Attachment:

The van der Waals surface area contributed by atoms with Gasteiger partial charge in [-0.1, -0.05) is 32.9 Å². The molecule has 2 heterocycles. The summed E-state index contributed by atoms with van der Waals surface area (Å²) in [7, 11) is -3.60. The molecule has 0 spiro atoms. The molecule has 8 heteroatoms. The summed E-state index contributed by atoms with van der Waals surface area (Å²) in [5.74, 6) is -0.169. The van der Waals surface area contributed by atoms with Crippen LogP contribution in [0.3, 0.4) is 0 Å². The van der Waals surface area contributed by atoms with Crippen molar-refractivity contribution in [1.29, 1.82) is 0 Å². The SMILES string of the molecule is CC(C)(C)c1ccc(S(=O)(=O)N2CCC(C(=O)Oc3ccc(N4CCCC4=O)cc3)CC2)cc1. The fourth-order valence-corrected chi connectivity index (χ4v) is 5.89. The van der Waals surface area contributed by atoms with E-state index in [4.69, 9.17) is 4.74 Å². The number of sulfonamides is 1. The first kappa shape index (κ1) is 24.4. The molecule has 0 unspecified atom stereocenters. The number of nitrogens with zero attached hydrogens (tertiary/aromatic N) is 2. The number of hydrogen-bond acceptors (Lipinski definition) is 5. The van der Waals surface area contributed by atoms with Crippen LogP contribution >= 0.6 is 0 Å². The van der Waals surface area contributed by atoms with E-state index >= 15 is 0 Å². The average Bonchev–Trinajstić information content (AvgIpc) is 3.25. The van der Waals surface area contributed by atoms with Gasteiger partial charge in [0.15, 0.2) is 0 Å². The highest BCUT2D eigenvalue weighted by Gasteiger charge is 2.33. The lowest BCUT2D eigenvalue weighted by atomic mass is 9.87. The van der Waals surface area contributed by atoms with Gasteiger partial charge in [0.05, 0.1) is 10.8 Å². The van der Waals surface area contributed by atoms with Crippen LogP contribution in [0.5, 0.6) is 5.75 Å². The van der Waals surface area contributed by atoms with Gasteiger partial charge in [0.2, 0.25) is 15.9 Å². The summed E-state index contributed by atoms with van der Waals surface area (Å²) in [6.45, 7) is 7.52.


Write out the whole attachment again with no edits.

The van der Waals surface area contributed by atoms with Gasteiger partial charge in [-0.1, -0.05) is 32.9 Å². The molecule has 2 heterocycles. The summed E-state index contributed by atoms with van der Waals surface area (Å²) in [7, 11) is -3.60. The molecule has 0 spiro atoms. The molecule has 8 heteroatoms. The summed E-state index contributed by atoms with van der Waals surface area (Å²) in [5.74, 6) is -0.169. The van der Waals surface area contributed by atoms with Crippen LogP contribution in [0.3, 0.4) is 0 Å². The van der Waals surface area contributed by atoms with Crippen molar-refractivity contribution in [1.29, 1.82) is 0 Å². The SMILES string of the molecule is CC(C)(C)c1ccc(S(=O)(=O)N2CCC(C(=O)Oc3ccc(N4CCCC4=O)cc3)CC2)cc1. The fourth-order valence-corrected chi connectivity index (χ4v) is 5.89. The van der Waals surface area contributed by atoms with E-state index in [4.69, 9.17) is 4.74 Å². The number of sulfonamides is 1. The first kappa shape index (κ1) is 24.4. The molecule has 0 unspecified atom stereocenters. The number of nitrogens with zero attached hydrogens (tertiary/aromatic N) is 2. The number of hydrogen-bond acceptors (Lipinski definition) is 5. The van der Waals surface area contributed by atoms with Crippen LogP contribution >= 0.6 is 0 Å². The van der Waals surface area contributed by atoms with E-state index >= 15 is 0 Å². The average Bonchev–Trinajstić information content (AvgIpc) is 3.25. The van der Waals surface area contributed by atoms with Gasteiger partial charge in [0.15, 0.2) is 0 Å². The highest BCUT2D eigenvalue weighted by Gasteiger charge is 2.33. The lowest BCUT2D eigenvalue weighted by atomic mass is 9.87. The van der Waals surface area contributed by atoms with Gasteiger partial charge in [0.05, 0.1) is 10.8 Å². The van der Waals surface area contributed by atoms with Crippen LogP contribution in [0.5, 0.6) is 5.75 Å². The van der Waals surface area contributed by atoms with Gasteiger partial charge in [0.2, 0.25) is 15.9 Å². The summed E-state index contributed by atoms with van der Waals surface area (Å²) in [6.45, 7) is 7.52.